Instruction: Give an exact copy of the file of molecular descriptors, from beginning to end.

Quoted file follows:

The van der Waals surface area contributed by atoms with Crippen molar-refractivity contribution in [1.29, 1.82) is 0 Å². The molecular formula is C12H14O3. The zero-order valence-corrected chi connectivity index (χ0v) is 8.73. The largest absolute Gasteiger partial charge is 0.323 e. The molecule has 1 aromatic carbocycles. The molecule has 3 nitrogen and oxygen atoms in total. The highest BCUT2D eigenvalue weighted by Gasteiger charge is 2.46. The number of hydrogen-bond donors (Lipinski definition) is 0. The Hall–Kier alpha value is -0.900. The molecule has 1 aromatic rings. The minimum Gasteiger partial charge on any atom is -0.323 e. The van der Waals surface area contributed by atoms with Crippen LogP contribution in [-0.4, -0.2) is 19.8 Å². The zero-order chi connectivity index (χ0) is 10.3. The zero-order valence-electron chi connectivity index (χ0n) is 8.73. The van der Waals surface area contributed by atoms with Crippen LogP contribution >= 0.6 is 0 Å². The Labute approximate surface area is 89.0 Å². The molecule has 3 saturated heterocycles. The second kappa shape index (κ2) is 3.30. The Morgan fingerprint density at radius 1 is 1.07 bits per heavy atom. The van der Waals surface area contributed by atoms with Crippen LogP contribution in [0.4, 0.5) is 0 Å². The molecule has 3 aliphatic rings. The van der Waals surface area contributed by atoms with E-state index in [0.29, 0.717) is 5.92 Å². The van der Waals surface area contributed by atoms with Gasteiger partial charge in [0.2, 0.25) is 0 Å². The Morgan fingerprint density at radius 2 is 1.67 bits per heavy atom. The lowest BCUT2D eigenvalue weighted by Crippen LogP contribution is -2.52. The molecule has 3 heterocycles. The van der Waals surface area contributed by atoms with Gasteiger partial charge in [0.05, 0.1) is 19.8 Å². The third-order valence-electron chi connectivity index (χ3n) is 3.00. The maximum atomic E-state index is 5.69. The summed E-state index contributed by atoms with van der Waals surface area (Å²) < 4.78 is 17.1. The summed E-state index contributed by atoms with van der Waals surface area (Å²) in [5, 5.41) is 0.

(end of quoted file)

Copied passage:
The van der Waals surface area contributed by atoms with Crippen molar-refractivity contribution in [1.29, 1.82) is 0 Å². The molecular formula is C12H14O3. The zero-order valence-corrected chi connectivity index (χ0v) is 8.73. The largest absolute Gasteiger partial charge is 0.323 e. The molecule has 1 aromatic carbocycles. The molecule has 3 nitrogen and oxygen atoms in total. The highest BCUT2D eigenvalue weighted by Gasteiger charge is 2.46. The number of hydrogen-bond donors (Lipinski definition) is 0. The Hall–Kier alpha value is -0.900. The molecule has 1 aromatic rings. The minimum Gasteiger partial charge on any atom is -0.323 e. The van der Waals surface area contributed by atoms with Crippen LogP contribution in [-0.4, -0.2) is 19.8 Å². The zero-order chi connectivity index (χ0) is 10.3. The zero-order valence-electron chi connectivity index (χ0n) is 8.73. The van der Waals surface area contributed by atoms with Crippen LogP contribution >= 0.6 is 0 Å². The Labute approximate surface area is 89.0 Å². The molecule has 3 saturated heterocycles. The second kappa shape index (κ2) is 3.30. The Morgan fingerprint density at radius 1 is 1.07 bits per heavy atom. The van der Waals surface area contributed by atoms with Crippen LogP contribution in [0.4, 0.5) is 0 Å². The molecule has 3 aliphatic rings. The van der Waals surface area contributed by atoms with E-state index in [0.29, 0.717) is 5.92 Å². The van der Waals surface area contributed by atoms with Gasteiger partial charge in [0.2, 0.25) is 0 Å². The Morgan fingerprint density at radius 2 is 1.67 bits per heavy atom. The lowest BCUT2D eigenvalue weighted by Crippen LogP contribution is -2.52. The molecule has 3 heterocycles. The van der Waals surface area contributed by atoms with Gasteiger partial charge in [0.05, 0.1) is 19.8 Å². The third-order valence-electron chi connectivity index (χ3n) is 3.00. The maximum atomic E-state index is 5.69. The summed E-state index contributed by atoms with van der Waals surface area (Å²) < 4.78 is 17.1. The summed E-state index contributed by atoms with van der Waals surface area (Å²) in [5, 5.41) is 0.